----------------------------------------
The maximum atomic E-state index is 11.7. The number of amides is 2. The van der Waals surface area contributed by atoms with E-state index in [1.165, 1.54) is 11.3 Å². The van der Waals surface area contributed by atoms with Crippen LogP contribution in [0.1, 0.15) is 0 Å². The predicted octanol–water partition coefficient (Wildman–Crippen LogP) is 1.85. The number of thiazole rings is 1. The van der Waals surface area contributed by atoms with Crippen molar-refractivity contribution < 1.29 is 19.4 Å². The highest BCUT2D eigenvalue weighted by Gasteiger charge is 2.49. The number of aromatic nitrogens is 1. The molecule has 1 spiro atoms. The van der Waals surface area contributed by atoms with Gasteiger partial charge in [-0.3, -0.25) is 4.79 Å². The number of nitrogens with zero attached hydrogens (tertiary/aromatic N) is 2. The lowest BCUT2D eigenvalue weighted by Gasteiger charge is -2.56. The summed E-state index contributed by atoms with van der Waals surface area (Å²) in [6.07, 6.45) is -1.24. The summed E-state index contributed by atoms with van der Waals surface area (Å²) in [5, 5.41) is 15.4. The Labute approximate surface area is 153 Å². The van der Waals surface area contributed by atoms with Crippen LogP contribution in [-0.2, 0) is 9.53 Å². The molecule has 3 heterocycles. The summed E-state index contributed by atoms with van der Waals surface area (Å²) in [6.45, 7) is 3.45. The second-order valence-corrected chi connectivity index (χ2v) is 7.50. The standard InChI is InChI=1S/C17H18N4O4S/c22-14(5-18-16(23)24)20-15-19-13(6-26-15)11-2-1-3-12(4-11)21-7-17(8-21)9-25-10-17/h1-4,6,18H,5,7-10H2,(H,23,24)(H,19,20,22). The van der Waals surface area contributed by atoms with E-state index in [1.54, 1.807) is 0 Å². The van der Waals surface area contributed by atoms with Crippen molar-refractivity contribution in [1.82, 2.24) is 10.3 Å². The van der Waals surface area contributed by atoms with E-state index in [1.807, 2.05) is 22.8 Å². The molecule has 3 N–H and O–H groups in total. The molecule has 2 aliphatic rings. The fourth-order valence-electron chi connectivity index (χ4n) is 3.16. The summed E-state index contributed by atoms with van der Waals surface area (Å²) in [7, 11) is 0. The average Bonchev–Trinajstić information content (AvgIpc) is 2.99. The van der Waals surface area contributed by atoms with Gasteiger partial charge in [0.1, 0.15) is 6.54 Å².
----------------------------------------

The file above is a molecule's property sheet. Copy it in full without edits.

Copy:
The maximum atomic E-state index is 11.7. The number of amides is 2. The van der Waals surface area contributed by atoms with E-state index in [1.165, 1.54) is 11.3 Å². The van der Waals surface area contributed by atoms with Crippen LogP contribution in [0.1, 0.15) is 0 Å². The predicted octanol–water partition coefficient (Wildman–Crippen LogP) is 1.85. The number of thiazole rings is 1. The van der Waals surface area contributed by atoms with Crippen molar-refractivity contribution < 1.29 is 19.4 Å². The highest BCUT2D eigenvalue weighted by Gasteiger charge is 2.49. The number of aromatic nitrogens is 1. The molecule has 1 spiro atoms. The van der Waals surface area contributed by atoms with Gasteiger partial charge in [-0.3, -0.25) is 4.79 Å². The number of nitrogens with zero attached hydrogens (tertiary/aromatic N) is 2. The lowest BCUT2D eigenvalue weighted by Gasteiger charge is -2.56. The summed E-state index contributed by atoms with van der Waals surface area (Å²) in [6.07, 6.45) is -1.24. The summed E-state index contributed by atoms with van der Waals surface area (Å²) in [5, 5.41) is 15.4. The Labute approximate surface area is 153 Å². The van der Waals surface area contributed by atoms with Crippen LogP contribution in [-0.2, 0) is 9.53 Å². The molecule has 3 heterocycles. The summed E-state index contributed by atoms with van der Waals surface area (Å²) in [6.45, 7) is 3.45. The second-order valence-corrected chi connectivity index (χ2v) is 7.50. The standard InChI is InChI=1S/C17H18N4O4S/c22-14(5-18-16(23)24)20-15-19-13(6-26-15)11-2-1-3-12(4-11)21-7-17(8-21)9-25-10-17/h1-4,6,18H,5,7-10H2,(H,23,24)(H,19,20,22). The van der Waals surface area contributed by atoms with E-state index in [1.54, 1.807) is 0 Å². The van der Waals surface area contributed by atoms with Crippen molar-refractivity contribution in [1.82, 2.24) is 10.3 Å². The van der Waals surface area contributed by atoms with E-state index in [1.807, 2.05) is 22.8 Å². The molecule has 3 N–H and O–H groups in total. The molecule has 2 aliphatic rings. The fourth-order valence-electron chi connectivity index (χ4n) is 3.16. The summed E-state index contributed by atoms with van der Waals surface area (Å²) in [7, 11) is 0. The average Bonchev–Trinajstić information content (AvgIpc) is 2.99. The van der Waals surface area contributed by atoms with Gasteiger partial charge in [0.1, 0.15) is 6.54 Å².